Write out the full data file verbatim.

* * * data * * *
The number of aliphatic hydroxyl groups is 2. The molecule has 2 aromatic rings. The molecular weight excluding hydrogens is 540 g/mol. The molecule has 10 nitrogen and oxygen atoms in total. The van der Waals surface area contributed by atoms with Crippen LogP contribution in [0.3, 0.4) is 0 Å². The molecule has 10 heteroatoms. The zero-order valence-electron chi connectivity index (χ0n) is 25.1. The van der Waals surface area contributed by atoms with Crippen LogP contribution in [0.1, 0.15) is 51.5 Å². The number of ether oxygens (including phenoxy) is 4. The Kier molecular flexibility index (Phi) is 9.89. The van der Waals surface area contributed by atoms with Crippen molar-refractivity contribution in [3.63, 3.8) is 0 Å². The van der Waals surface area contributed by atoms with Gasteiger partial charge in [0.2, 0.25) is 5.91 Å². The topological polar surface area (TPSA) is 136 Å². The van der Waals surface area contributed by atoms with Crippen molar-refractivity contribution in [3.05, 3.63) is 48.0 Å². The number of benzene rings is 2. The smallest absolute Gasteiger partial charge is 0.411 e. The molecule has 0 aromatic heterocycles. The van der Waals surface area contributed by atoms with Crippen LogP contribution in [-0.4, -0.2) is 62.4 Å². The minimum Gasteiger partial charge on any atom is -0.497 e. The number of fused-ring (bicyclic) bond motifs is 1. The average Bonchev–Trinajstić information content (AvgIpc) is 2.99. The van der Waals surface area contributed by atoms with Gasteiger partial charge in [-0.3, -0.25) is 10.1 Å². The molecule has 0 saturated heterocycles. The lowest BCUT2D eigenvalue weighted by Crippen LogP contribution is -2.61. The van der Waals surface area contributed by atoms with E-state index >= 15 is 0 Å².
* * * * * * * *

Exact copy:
The number of aliphatic hydroxyl groups is 2. The molecule has 2 aromatic rings. The molecular weight excluding hydrogens is 540 g/mol. The molecule has 10 nitrogen and oxygen atoms in total. The van der Waals surface area contributed by atoms with Crippen LogP contribution in [0.3, 0.4) is 0 Å². The molecule has 10 heteroatoms. The zero-order valence-electron chi connectivity index (χ0n) is 25.1. The van der Waals surface area contributed by atoms with Crippen LogP contribution in [0.1, 0.15) is 51.5 Å². The number of ether oxygens (including phenoxy) is 4. The Kier molecular flexibility index (Phi) is 9.89. The van der Waals surface area contributed by atoms with Crippen molar-refractivity contribution in [3.63, 3.8) is 0 Å². The van der Waals surface area contributed by atoms with Gasteiger partial charge in [0.2, 0.25) is 5.91 Å². The topological polar surface area (TPSA) is 136 Å². The van der Waals surface area contributed by atoms with Crippen molar-refractivity contribution in [3.05, 3.63) is 48.0 Å². The number of benzene rings is 2. The smallest absolute Gasteiger partial charge is 0.411 e. The molecule has 0 aromatic heterocycles. The van der Waals surface area contributed by atoms with Crippen LogP contribution in [-0.4, -0.2) is 62.4 Å². The minimum Gasteiger partial charge on any atom is -0.497 e. The number of fused-ring (bicyclic) bond motifs is 1. The average Bonchev–Trinajstić information content (AvgIpc) is 2.99. The van der Waals surface area contributed by atoms with Gasteiger partial charge in [-0.3, -0.25) is 10.1 Å². The molecule has 0 saturated heterocycles. The lowest BCUT2D eigenvalue weighted by Crippen LogP contribution is -2.61. The van der Waals surface area contributed by atoms with E-state index >= 15 is 0 Å².